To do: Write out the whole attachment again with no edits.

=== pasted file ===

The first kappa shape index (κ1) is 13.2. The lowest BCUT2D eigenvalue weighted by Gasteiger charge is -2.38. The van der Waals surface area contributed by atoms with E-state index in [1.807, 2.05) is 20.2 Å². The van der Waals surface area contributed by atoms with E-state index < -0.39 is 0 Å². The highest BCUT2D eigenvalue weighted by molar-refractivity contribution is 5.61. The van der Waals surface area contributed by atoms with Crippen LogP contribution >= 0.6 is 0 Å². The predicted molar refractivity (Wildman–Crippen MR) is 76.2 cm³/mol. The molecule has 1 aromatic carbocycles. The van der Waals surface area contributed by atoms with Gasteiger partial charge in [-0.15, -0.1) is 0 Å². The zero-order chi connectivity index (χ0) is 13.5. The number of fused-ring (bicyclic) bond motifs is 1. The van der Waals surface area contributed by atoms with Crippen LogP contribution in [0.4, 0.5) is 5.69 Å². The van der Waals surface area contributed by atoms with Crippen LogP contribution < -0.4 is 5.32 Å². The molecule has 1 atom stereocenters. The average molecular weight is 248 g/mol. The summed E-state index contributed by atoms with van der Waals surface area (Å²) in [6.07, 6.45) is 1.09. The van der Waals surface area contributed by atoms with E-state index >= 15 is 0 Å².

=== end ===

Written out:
The first kappa shape index (κ1) is 13.2. The lowest BCUT2D eigenvalue weighted by Gasteiger charge is -2.38. The van der Waals surface area contributed by atoms with E-state index in [1.807, 2.05) is 20.2 Å². The van der Waals surface area contributed by atoms with E-state index < -0.39 is 0 Å². The highest BCUT2D eigenvalue weighted by molar-refractivity contribution is 5.61. The van der Waals surface area contributed by atoms with Crippen LogP contribution >= 0.6 is 0 Å². The predicted molar refractivity (Wildman–Crippen MR) is 76.2 cm³/mol. The molecule has 1 aromatic carbocycles. The van der Waals surface area contributed by atoms with Gasteiger partial charge in [-0.15, -0.1) is 0 Å². The zero-order chi connectivity index (χ0) is 13.5. The number of fused-ring (bicyclic) bond motifs is 1. The van der Waals surface area contributed by atoms with Crippen LogP contribution in [0.4, 0.5) is 5.69 Å². The van der Waals surface area contributed by atoms with Crippen LogP contribution < -0.4 is 5.32 Å². The molecule has 1 atom stereocenters. The average molecular weight is 248 g/mol. The summed E-state index contributed by atoms with van der Waals surface area (Å²) in [6.07, 6.45) is 1.09. The van der Waals surface area contributed by atoms with E-state index >= 15 is 0 Å².